Contemporary cocktail enthusiasts take pride in resurrecting forgotten cocktails of the past — unless “the past” refers to the 50s, 60s, 70s, 80s, or 90s. We sometimes refer to these decades as the Dark Ages of Mixology, eras not yet recovered from the violence Prohibition and a World War inflicted on American cocktail culture. The classic Martini, a flavorful blend of gin and vermouth, had morphed into a glass of cold, diluted vodka. Other drinks were just too sweet, too fruity, too big, too silly...the theme of this month’s Mixology Monday is Retro Redemption! Your task is to revive a drink from mixology’s lost decades. Perhaps you feel one of these drinks has a bad rap; tell us why it deserves another shot. Or maybe the original concoction just needs a little help from contemporary ingredients and techniques to make it in the big leagues. If so, tell us how to update it.At the risk of being a bit liberal with the parameters of the theme I've decided to tackle a drink that for me epitomizes in some way the
Bear in mind I have so far composed this post without actually trying the drink for the first time in well over a decade. So let's see what happens. I figure that at very least the Plymouth Sloe Gin that became available a couple years back has got to be way better than whatever fake stuff we were slinging back then. Before I begin, I will make one small twist and substitute Gin for the requisite vodka, because what drink is not made better with gin instead of vodka? Of course that tweak necessitates a tweak of the name as well, thus "Shag" instead of "Screw".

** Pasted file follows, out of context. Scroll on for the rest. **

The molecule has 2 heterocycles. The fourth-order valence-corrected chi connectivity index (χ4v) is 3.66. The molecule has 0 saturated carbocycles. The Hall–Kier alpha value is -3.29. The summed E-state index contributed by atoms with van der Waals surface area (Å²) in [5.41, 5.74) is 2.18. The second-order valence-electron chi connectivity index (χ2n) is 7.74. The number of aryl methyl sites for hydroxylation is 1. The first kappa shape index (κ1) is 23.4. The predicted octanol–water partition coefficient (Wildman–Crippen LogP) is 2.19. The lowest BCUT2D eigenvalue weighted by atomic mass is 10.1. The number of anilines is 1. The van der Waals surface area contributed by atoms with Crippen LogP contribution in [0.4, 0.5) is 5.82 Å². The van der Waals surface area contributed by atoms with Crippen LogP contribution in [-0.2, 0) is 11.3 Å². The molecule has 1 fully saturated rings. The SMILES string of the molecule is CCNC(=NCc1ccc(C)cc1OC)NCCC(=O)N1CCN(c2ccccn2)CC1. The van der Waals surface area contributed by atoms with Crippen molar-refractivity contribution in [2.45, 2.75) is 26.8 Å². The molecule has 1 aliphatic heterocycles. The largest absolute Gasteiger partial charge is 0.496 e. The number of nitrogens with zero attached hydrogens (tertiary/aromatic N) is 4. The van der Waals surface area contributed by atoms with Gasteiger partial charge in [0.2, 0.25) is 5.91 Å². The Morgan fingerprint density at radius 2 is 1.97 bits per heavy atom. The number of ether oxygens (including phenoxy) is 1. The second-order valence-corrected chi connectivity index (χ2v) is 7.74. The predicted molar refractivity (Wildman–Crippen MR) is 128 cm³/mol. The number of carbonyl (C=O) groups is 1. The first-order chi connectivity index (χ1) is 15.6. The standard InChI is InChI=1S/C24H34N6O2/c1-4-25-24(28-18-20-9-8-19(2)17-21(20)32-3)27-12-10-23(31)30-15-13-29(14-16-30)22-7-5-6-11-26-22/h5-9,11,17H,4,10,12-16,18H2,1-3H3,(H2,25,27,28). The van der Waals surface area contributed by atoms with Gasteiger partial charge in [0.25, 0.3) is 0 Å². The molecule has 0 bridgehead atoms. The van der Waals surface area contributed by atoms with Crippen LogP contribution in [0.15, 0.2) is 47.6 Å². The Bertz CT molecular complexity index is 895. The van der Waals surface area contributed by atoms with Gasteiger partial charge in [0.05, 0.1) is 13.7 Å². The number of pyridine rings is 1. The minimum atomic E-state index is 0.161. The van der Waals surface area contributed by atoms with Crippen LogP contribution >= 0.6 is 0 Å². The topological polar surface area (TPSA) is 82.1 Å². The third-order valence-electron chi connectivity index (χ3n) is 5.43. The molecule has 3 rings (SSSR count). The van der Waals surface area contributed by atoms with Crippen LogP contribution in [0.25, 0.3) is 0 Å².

Sloe Comfortable Shag Up Against the Wallliqueur, but I think that losing the Southern Comfort would deprive the drink of its soul, such as it is.
Shake and dump; garnish with orange slice and cherry
- 1½ oz Bulldog London Dry Gin
- 1½ oz Plymouth Sloe Gin
- ½ oz Southern Comfort
- 2 oz Orange Juice (fresh squeezed of course)
- generous float Galliano
In summary, I hardly succeeded in proving the worth of this drink as a proper cocktail, yet value it does retain. It's redemption, for me, lies in its ability to uniquely recall fond memories of yore, which I deem valuable in its own right. So I'll leave you with those thoughts. And I'm going to go make myself a sazerac.
UPDATE: Jacob's roundup post is up, head over there to check out all the entries for this month.